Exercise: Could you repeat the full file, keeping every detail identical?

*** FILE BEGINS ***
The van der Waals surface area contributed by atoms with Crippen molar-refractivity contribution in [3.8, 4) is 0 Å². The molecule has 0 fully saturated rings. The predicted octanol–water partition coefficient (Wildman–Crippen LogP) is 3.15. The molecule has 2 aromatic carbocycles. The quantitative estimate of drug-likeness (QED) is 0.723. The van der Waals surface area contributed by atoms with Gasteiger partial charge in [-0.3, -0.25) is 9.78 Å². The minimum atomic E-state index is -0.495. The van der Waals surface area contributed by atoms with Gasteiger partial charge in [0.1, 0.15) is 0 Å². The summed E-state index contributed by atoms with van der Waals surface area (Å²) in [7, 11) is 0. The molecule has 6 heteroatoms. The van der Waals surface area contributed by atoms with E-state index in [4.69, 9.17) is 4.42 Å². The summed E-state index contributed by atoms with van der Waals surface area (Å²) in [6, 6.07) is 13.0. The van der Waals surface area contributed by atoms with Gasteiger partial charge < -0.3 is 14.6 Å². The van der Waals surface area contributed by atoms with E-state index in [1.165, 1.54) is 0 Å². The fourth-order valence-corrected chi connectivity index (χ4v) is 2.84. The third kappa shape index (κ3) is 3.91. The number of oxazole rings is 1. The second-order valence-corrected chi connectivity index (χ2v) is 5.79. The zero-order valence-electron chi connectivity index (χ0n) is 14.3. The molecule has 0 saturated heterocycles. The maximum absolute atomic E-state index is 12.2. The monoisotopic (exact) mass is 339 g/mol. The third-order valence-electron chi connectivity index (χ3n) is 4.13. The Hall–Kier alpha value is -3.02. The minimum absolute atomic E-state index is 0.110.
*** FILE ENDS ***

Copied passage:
The van der Waals surface area contributed by atoms with Crippen molar-refractivity contribution in [3.8, 4) is 0 Å². The molecule has 0 fully saturated rings. The predicted octanol–water partition coefficient (Wildman–Crippen LogP) is 3.15. The molecule has 2 aromatic carbocycles. The quantitative estimate of drug-likeness (QED) is 0.723. The van der Waals surface area contributed by atoms with Gasteiger partial charge in [-0.3, -0.25) is 9.78 Å². The minimum atomic E-state index is -0.495. The van der Waals surface area contributed by atoms with Gasteiger partial charge in [0.1, 0.15) is 0 Å². The summed E-state index contributed by atoms with van der Waals surface area (Å²) in [7, 11) is 0. The molecule has 6 heteroatoms. The van der Waals surface area contributed by atoms with E-state index in [4.69, 9.17) is 4.42 Å². The summed E-state index contributed by atoms with van der Waals surface area (Å²) in [6, 6.07) is 13.0. The van der Waals surface area contributed by atoms with Gasteiger partial charge < -0.3 is 14.6 Å². The van der Waals surface area contributed by atoms with E-state index in [1.165, 1.54) is 0 Å². The fourth-order valence-corrected chi connectivity index (χ4v) is 2.84. The third kappa shape index (κ3) is 3.91. The number of oxazole rings is 1. The second-order valence-corrected chi connectivity index (χ2v) is 5.79. The zero-order valence-electron chi connectivity index (χ0n) is 14.3. The molecule has 0 saturated heterocycles. The maximum absolute atomic E-state index is 12.2. The monoisotopic (exact) mass is 339 g/mol. The third-order valence-electron chi connectivity index (χ3n) is 4.13. The Hall–Kier alpha value is -3.02. The minimum absolute atomic E-state index is 0.110.